Thus, it seems as if inflation has picked up and will, for the next couple of years, test the Federal Reserve policy makers to keep the core inflation rate under control.
Remember, the Federal Reserve, as far as we still know, is data driven.
Fed Chair Jerome Powell has recently reiterated this fact. At the news conference after the last rate increase, Mr. Powell insisted that the Fed would “cool things off ‘if inflation were to persistently run above’ 2 percent.”
What does this mean? Well, officials at the Fed have already signaled that there would be two more increases in the policy rate of interest this year and then there would be three more increases in 2019.
Also, the Fed is in the midst of reducing the size of its securities portfolio.
The financial markets seem to have these expectations built into the pricing of financial assets.
But, Mr. Powell seems to be signaling to market participants that these expectations may be disappointed if the data support a different policy stance. And, if the data support a different policy stance, market participants need to understand that the Federal Reserve will not hesitate to tighten up where necessary.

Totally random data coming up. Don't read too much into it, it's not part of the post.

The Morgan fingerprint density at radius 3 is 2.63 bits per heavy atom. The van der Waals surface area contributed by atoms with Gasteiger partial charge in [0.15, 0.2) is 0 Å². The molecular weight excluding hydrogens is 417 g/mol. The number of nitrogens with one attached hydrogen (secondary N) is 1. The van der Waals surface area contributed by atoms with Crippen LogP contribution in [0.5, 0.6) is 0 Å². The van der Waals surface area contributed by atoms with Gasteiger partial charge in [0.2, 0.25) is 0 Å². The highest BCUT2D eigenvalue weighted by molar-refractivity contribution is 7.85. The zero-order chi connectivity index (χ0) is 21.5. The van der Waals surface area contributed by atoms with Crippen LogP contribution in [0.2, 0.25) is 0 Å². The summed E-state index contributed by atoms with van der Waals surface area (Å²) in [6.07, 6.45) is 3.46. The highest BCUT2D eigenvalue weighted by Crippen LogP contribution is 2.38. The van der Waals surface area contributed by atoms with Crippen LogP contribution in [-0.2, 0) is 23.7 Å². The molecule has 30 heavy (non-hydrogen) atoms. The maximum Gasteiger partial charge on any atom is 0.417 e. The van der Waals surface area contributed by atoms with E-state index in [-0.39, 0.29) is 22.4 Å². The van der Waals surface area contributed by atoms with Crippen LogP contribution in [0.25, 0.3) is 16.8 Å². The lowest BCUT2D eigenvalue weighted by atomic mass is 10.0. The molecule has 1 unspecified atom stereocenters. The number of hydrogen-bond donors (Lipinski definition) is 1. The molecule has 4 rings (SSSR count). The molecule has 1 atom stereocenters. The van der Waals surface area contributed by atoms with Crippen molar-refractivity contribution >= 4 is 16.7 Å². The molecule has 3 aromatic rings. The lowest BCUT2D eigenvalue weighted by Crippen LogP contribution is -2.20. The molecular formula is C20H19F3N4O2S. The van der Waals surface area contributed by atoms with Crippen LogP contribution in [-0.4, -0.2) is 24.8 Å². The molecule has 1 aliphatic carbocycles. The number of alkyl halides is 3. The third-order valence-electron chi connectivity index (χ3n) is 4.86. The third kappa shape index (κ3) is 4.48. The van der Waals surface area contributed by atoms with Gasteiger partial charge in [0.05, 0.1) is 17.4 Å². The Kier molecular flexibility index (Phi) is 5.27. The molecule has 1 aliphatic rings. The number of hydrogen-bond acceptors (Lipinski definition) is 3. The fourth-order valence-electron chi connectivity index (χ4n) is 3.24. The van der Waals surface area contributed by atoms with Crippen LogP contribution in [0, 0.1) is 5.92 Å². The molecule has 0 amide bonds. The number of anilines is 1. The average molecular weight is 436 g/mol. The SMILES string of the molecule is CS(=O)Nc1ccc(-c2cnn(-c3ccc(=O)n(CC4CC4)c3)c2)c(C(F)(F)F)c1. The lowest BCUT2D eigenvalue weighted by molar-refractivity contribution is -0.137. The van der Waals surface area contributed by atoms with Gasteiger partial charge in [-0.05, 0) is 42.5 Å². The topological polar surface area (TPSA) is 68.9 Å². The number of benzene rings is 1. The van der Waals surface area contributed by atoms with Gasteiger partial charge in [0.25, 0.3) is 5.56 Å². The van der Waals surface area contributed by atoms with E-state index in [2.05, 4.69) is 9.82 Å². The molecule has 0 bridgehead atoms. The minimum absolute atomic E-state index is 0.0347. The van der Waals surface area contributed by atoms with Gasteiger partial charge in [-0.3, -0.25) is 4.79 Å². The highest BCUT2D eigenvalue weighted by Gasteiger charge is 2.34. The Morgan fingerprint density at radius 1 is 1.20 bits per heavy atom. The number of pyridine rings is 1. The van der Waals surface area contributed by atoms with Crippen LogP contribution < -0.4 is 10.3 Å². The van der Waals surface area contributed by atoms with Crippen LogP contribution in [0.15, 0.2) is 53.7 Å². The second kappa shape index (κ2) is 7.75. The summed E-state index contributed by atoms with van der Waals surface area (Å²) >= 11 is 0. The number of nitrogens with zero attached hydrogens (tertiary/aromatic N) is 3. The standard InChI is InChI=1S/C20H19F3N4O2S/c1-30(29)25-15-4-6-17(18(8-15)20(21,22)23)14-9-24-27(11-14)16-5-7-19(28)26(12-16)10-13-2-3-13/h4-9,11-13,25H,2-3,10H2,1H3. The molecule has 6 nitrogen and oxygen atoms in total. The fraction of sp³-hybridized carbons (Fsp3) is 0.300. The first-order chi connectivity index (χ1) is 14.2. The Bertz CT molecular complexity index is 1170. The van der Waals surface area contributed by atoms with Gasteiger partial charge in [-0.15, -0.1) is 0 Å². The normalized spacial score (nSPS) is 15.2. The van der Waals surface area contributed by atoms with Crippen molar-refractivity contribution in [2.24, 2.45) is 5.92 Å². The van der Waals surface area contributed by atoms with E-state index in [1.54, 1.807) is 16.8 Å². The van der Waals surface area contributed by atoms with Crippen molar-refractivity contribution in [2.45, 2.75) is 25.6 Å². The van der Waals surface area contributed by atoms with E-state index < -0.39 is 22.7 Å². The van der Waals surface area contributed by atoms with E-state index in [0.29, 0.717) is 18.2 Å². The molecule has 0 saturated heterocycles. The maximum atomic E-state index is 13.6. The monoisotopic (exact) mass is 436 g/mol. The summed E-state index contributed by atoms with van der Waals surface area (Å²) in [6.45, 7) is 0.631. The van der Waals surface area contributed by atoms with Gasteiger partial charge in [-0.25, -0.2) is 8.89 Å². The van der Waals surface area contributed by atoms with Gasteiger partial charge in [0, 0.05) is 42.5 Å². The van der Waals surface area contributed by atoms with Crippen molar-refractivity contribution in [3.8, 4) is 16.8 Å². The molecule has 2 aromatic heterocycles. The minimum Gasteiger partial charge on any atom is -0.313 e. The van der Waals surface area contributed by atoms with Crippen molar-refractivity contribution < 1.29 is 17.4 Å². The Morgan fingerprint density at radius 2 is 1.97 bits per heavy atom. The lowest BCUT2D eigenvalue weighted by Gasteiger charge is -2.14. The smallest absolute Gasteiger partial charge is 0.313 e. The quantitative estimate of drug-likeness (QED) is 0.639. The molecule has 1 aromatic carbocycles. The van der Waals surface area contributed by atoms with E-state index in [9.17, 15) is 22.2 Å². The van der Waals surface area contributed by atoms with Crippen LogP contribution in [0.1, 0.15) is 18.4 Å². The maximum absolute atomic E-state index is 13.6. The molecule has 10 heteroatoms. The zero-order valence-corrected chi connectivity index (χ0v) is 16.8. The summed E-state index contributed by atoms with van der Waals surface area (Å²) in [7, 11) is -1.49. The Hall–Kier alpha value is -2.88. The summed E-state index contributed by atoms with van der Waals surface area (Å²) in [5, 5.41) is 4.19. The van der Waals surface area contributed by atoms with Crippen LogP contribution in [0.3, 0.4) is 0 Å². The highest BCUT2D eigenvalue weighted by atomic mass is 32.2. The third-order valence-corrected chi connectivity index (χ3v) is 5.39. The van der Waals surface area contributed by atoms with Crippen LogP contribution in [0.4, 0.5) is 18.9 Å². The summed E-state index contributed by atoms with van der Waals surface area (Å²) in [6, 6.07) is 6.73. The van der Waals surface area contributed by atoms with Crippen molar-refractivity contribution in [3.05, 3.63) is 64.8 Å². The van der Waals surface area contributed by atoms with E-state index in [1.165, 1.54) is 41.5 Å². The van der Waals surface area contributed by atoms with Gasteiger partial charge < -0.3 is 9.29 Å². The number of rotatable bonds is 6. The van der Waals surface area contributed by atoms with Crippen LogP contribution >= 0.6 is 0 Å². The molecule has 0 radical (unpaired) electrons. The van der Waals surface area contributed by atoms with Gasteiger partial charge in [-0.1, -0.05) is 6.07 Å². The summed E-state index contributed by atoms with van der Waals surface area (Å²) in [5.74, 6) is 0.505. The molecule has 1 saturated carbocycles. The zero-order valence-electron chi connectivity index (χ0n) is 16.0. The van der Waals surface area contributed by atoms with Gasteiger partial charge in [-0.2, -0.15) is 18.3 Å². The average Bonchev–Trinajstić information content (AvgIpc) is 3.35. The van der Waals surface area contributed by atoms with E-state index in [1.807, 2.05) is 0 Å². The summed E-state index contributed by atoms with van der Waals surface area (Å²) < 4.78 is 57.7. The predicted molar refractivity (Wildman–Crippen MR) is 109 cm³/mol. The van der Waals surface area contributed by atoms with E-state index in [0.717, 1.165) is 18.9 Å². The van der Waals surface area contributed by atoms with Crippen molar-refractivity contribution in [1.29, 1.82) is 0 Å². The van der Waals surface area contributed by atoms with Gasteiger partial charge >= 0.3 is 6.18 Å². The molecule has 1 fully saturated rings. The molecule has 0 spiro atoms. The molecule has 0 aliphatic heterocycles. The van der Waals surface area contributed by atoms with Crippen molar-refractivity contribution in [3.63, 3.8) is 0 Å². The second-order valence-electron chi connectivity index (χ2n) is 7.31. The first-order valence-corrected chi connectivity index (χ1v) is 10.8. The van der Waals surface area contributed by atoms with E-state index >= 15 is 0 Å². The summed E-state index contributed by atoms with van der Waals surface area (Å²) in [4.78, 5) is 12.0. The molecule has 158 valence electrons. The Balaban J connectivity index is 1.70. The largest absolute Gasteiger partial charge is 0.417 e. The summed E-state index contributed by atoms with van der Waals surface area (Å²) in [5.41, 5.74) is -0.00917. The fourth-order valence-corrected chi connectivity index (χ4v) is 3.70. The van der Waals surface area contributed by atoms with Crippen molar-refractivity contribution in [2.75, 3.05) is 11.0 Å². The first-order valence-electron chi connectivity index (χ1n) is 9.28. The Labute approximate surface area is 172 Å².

And, what does that mean?
More interest rate increases coming at shorter time intervals?
A greater effort to reduce the size of the Fed’s securities portfolio… and the Fed’s balance sheet… at a faster pace?
In a real sense, this is the "new" Fed that has evolved from the early days of former Fed Chair Ben Bernanke. Mr. Bernanke was always one who believed that the Fed needed to signal the market what the Fed was aiming for. He believed that in doing this, and then backing up the talk with action, the financial markets and the banking system would adjust more smoothly to what the Federal Reserve was trying to achieve.
During Mr. Bernanke’s tenure at the Fed, this process of “forward guidance” became more and more common as the Fed achieved more and more credibility by actually following up the “forward guidance” with its actual management of its balance sheet.